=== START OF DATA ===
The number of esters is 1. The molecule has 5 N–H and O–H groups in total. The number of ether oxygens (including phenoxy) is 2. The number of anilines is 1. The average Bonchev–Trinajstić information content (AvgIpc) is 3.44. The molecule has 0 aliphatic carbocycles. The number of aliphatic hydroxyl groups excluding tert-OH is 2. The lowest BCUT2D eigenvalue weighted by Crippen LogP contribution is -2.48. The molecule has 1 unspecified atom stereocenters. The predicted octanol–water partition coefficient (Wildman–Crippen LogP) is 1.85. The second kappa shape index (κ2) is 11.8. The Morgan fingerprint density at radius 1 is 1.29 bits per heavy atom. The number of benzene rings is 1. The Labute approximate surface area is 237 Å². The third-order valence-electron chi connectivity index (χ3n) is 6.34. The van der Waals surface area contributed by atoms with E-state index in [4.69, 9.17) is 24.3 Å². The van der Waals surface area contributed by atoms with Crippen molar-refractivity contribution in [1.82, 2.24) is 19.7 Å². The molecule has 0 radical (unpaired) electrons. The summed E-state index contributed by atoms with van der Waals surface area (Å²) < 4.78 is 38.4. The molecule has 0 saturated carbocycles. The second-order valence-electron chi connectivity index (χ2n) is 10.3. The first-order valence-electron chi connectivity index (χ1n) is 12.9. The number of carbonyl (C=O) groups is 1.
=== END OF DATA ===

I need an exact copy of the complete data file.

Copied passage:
The number of esters is 1. The molecule has 5 N–H and O–H groups in total. The number of ether oxygens (including phenoxy) is 2. The number of anilines is 1. The average Bonchev–Trinajstić information content (AvgIpc) is 3.44. The molecule has 0 aliphatic carbocycles. The number of aliphatic hydroxyl groups excluding tert-OH is 2. The lowest BCUT2D eigenvalue weighted by Crippen LogP contribution is -2.48. The molecule has 1 unspecified atom stereocenters. The predicted octanol–water partition coefficient (Wildman–Crippen LogP) is 1.85. The second kappa shape index (κ2) is 11.8. The Morgan fingerprint density at radius 1 is 1.29 bits per heavy atom. The number of benzene rings is 1. The Labute approximate surface area is 237 Å². The third-order valence-electron chi connectivity index (χ3n) is 6.34. The van der Waals surface area contributed by atoms with E-state index in [4.69, 9.17) is 24.3 Å². The van der Waals surface area contributed by atoms with Crippen molar-refractivity contribution in [1.82, 2.24) is 19.7 Å². The molecule has 0 radical (unpaired) electrons. The summed E-state index contributed by atoms with van der Waals surface area (Å²) < 4.78 is 38.4. The molecule has 0 saturated carbocycles. The second-order valence-electron chi connectivity index (χ2n) is 10.3. The first-order valence-electron chi connectivity index (χ1n) is 12.9. The number of carbonyl (C=O) groups is 1.